Are they superhumans? Or just genetically blessed? American scientists studying remote communities in the Peruvian Amazon ravaged by vampire bats have found the first evidence of humans immune to rabies.
The team from the US government's Centres for Disease Control and Prevention (CDC) found that six of 63 people tested had rabies anti-bodies in their blood, without ever having been vaccinated for the disease. The 63 were part of a larger sample group of 92, 50 of whom reported having been bitten by bats.
It remains unclear whether the six were born with the anti-bodies or developed them after being infected with rabies and surviving despite the lack of medical facilities in villages rarely visited by doctors.
Either way, the discovery, revealed in this month's American Journal of Tropical Medicine and Hygiene, turns on its head the traditional notion that without immediate treatment, exposure to rabies means a certain hideous death.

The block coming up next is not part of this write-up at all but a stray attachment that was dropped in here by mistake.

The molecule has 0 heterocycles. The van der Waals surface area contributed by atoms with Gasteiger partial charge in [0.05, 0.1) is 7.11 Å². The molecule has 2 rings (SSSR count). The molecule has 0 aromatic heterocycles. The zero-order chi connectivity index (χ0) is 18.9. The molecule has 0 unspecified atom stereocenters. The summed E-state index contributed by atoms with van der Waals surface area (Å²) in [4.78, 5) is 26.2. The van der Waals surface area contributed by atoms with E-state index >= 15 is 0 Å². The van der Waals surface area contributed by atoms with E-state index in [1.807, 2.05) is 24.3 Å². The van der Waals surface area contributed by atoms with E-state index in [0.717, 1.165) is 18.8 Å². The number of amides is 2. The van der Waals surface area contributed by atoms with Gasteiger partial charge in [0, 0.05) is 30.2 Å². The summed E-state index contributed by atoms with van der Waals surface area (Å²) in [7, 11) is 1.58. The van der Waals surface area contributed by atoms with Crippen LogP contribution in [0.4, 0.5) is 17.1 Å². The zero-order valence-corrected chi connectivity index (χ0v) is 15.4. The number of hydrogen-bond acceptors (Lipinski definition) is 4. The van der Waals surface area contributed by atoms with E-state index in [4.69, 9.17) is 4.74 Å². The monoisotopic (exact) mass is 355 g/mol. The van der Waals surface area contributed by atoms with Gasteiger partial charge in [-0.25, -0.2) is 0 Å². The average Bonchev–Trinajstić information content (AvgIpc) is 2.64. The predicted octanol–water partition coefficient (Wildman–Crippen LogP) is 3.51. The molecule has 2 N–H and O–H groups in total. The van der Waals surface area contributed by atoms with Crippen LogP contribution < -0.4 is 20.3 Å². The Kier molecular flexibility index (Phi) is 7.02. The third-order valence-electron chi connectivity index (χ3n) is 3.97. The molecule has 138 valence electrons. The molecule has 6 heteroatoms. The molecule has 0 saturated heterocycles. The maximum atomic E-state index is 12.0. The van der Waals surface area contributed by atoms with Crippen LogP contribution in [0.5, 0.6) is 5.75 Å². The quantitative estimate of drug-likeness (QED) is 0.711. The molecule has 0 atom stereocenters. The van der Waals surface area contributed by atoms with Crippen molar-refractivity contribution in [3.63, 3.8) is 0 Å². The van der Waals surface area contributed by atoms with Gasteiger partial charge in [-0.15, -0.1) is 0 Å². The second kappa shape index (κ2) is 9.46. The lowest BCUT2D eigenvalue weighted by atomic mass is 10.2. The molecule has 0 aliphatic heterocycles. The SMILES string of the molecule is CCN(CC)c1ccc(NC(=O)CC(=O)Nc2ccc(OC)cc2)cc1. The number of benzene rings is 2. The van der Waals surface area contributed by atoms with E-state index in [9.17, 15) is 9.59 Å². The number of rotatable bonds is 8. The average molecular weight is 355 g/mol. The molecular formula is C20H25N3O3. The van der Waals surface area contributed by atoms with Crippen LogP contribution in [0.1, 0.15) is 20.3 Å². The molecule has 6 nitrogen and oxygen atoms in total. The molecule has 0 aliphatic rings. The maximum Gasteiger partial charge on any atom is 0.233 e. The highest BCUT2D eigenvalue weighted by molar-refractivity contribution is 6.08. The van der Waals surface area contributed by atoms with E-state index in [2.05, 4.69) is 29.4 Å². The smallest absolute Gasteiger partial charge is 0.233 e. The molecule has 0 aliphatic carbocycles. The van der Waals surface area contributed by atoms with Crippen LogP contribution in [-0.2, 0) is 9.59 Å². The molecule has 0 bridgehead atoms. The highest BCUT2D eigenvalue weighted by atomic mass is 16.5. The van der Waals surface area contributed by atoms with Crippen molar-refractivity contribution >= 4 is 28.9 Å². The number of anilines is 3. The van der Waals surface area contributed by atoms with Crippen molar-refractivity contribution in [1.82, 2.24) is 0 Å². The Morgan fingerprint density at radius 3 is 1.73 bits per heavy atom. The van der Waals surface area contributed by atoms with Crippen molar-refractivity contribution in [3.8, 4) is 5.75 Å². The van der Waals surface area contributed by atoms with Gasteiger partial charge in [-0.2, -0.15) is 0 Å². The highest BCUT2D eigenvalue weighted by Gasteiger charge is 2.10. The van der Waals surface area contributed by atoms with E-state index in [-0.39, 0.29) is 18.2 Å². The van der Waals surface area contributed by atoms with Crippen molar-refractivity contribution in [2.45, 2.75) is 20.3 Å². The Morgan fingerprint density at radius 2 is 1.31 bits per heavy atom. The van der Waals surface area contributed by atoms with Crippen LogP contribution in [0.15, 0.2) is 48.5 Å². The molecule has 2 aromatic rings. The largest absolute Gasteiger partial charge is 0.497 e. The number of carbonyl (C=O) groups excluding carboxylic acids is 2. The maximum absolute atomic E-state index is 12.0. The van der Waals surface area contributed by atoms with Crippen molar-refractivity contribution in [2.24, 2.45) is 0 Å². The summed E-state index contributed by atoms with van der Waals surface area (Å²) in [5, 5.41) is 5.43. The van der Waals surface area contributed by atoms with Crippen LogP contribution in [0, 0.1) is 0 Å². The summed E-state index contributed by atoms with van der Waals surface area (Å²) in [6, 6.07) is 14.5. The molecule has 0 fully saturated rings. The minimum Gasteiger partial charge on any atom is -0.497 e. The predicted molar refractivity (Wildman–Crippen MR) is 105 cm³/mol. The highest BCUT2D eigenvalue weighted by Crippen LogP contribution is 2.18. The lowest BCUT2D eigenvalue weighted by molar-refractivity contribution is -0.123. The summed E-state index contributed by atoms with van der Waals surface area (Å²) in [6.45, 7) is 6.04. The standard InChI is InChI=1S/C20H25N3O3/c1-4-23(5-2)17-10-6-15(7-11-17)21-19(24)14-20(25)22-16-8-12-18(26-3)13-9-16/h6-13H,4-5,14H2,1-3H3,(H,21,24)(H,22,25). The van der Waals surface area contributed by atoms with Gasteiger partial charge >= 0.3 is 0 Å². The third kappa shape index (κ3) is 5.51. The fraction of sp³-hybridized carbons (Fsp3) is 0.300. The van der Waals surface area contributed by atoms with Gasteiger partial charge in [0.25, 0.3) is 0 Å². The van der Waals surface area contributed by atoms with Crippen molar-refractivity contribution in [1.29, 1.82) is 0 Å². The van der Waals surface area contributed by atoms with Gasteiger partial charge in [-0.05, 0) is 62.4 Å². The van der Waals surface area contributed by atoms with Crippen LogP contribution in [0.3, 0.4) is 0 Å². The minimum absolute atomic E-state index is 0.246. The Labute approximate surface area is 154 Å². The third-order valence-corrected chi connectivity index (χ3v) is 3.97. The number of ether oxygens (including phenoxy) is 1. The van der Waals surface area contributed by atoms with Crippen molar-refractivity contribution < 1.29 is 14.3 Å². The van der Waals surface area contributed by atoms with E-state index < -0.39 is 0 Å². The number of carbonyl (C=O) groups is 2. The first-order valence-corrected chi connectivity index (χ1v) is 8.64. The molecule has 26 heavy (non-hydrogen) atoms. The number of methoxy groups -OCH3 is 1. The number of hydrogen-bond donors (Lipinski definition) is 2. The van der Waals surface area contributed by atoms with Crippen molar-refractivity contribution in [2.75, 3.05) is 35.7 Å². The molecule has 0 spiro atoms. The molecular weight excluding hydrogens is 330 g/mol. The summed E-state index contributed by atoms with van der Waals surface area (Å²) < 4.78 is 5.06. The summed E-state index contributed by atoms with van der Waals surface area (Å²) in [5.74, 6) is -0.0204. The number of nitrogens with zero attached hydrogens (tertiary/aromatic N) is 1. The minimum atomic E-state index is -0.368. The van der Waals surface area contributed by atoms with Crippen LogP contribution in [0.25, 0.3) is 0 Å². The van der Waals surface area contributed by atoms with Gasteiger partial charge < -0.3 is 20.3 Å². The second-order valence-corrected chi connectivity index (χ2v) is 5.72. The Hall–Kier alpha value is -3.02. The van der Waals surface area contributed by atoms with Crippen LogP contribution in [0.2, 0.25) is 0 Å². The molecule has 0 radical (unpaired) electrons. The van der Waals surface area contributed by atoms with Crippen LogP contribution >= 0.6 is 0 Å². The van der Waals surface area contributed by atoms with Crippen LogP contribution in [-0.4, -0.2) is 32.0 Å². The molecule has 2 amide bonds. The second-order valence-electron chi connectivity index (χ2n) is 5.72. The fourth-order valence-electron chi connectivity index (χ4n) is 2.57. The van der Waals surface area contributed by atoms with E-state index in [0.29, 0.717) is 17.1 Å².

Amy Gilbert, the lead researcher, said that death was still the nearly inevitable fate for anyone developing rabies symptoms, even with the best medical care. However, the new research indicates that some people exposed to the disease may never develop those symptoms.
"These are very small villages and, when they witness 10 people dying from what is a horrible disease, it is incredibly traumatic," said Ms Gilbert. "We want to help raise awareness of the problem and try to develop a more proactive response."
The CDC discovery is now expected to pave the way for pioneering research to develop both new kinds of vaccinations and treatment for rabies. That could even involve genome sequencing.